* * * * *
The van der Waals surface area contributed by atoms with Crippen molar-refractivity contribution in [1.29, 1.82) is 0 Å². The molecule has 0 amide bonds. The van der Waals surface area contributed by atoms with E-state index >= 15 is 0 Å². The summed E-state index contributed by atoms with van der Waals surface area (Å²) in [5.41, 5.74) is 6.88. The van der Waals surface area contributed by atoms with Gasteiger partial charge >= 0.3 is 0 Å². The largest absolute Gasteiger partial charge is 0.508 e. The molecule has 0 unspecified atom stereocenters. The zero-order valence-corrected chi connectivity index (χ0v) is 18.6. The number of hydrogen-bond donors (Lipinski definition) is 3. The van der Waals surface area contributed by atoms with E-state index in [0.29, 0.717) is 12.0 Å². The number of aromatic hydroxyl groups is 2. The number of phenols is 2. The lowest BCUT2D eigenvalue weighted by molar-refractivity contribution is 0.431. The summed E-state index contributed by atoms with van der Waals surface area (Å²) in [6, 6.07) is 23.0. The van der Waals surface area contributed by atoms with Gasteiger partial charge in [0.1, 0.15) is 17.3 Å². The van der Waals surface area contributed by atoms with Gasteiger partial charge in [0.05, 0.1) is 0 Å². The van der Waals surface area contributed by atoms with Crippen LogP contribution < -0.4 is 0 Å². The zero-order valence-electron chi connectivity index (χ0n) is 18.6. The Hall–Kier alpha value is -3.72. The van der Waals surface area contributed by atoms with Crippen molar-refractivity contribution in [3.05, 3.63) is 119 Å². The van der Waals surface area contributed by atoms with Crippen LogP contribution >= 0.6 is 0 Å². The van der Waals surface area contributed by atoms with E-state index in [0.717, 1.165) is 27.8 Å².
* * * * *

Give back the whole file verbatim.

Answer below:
The van der Waals surface area contributed by atoms with Crippen molar-refractivity contribution in [1.29, 1.82) is 0 Å². The molecule has 0 amide bonds. The van der Waals surface area contributed by atoms with E-state index >= 15 is 0 Å². The summed E-state index contributed by atoms with van der Waals surface area (Å²) in [5.41, 5.74) is 6.88. The van der Waals surface area contributed by atoms with Gasteiger partial charge >= 0.3 is 0 Å². The largest absolute Gasteiger partial charge is 0.508 e. The molecule has 0 unspecified atom stereocenters. The zero-order valence-corrected chi connectivity index (χ0v) is 18.6. The number of hydrogen-bond donors (Lipinski definition) is 3. The van der Waals surface area contributed by atoms with E-state index in [0.29, 0.717) is 12.0 Å². The number of aromatic hydroxyl groups is 2. The number of phenols is 2. The lowest BCUT2D eigenvalue weighted by molar-refractivity contribution is 0.431. The summed E-state index contributed by atoms with van der Waals surface area (Å²) in [6, 6.07) is 23.0. The van der Waals surface area contributed by atoms with Gasteiger partial charge in [0.1, 0.15) is 17.3 Å². The van der Waals surface area contributed by atoms with Gasteiger partial charge in [0.05, 0.1) is 0 Å². The van der Waals surface area contributed by atoms with Crippen LogP contribution < -0.4 is 0 Å². The zero-order valence-electron chi connectivity index (χ0n) is 18.6. The Hall–Kier alpha value is -3.72. The van der Waals surface area contributed by atoms with Crippen molar-refractivity contribution in [3.05, 3.63) is 119 Å². The van der Waals surface area contributed by atoms with Crippen LogP contribution >= 0.6 is 0 Å². The van der Waals surface area contributed by atoms with E-state index in [0.717, 1.165) is 27.8 Å².